In Texas' Senate race, incumbent Republican Ted Cruz has a 10-point lead over Democrat Beto O'Rourke among likely voters. Cruz benefits from strong support from his own party and has an advantage among independents as well. O'Rourke is supported by Democrats, leads with Hispanics and has an edge with women. Cruz performs well with whites and men.
Cruz also has an overall job approval rating of 54 percent in Texas among registered voters, a bit higher than President Trump's (50 percent) in the state.
On the matter of separating families specifically, both Cruz and O'Rourke get net positive ratings (largely driven by support from their own parties), although three in 10 voters do not have an opinion about O'Rourke on this, as he may be less known to voters than Cruz.
In Florida, Democratic Senator Bill Nelson is currently in a tough race against Republican challenger and current Governor Rick Scott. Scott has a five-point edge among Florida likely voters. Most Florida voters like the job Scott is doing as governor, he has a 61 percent approval rating among registered voters. In addition to strong support from his own party, most independents approve of the job he's doing (as do about a third of Democrats). Scott currently leads Nelson among independents. The two are effectively tied among Hispanics.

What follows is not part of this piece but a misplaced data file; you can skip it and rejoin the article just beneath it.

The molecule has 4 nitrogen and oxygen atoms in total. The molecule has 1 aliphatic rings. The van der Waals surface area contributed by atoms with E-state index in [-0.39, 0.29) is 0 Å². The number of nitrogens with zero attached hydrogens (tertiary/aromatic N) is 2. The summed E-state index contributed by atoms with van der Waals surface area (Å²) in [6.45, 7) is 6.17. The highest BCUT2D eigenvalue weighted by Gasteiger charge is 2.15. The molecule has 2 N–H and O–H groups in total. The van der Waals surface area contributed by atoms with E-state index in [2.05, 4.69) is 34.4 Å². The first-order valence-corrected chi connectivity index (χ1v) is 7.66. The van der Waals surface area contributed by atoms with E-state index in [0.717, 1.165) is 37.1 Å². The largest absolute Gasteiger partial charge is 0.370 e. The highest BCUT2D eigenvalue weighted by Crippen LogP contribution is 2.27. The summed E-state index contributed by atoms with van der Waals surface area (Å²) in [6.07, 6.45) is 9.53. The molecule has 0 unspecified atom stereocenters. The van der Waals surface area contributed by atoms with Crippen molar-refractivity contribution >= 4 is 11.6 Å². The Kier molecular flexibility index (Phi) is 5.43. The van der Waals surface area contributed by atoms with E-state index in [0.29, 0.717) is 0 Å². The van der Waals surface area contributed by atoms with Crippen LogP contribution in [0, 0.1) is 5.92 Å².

The race is bit closer between Nelson and Scott among the broader group of registered voters which includes voters who say they may not vote this November, more of whom are Democrats and independents than Republicans.
As for the Trump factor, two thirds of Republican voters in Arizona and Florida would like their next senator to be someone who tries to support President Trump as much he or she can, rather than a conservative who is independent of Trump.
More Democrats are looking for their senator to be someone who opposes Trump as much as he or she can (58 percent say that in Arizona and 46 percent in Florida), instead of a progressive who sometimes works with the president.
Views of Immigrants
Partisanship shapes views of those trying to come to the U.S. Most Republicans (about three in four in each of these states) say those attempting to enter the U.S. illegally should be punished as an example of America's toughness on illegal activity, while about eight in 10 Democrats feel they should be treated well as an example of America's kindness. Democrats also see the separation of families as an immoral, while Republicans don't see it as a moral issue.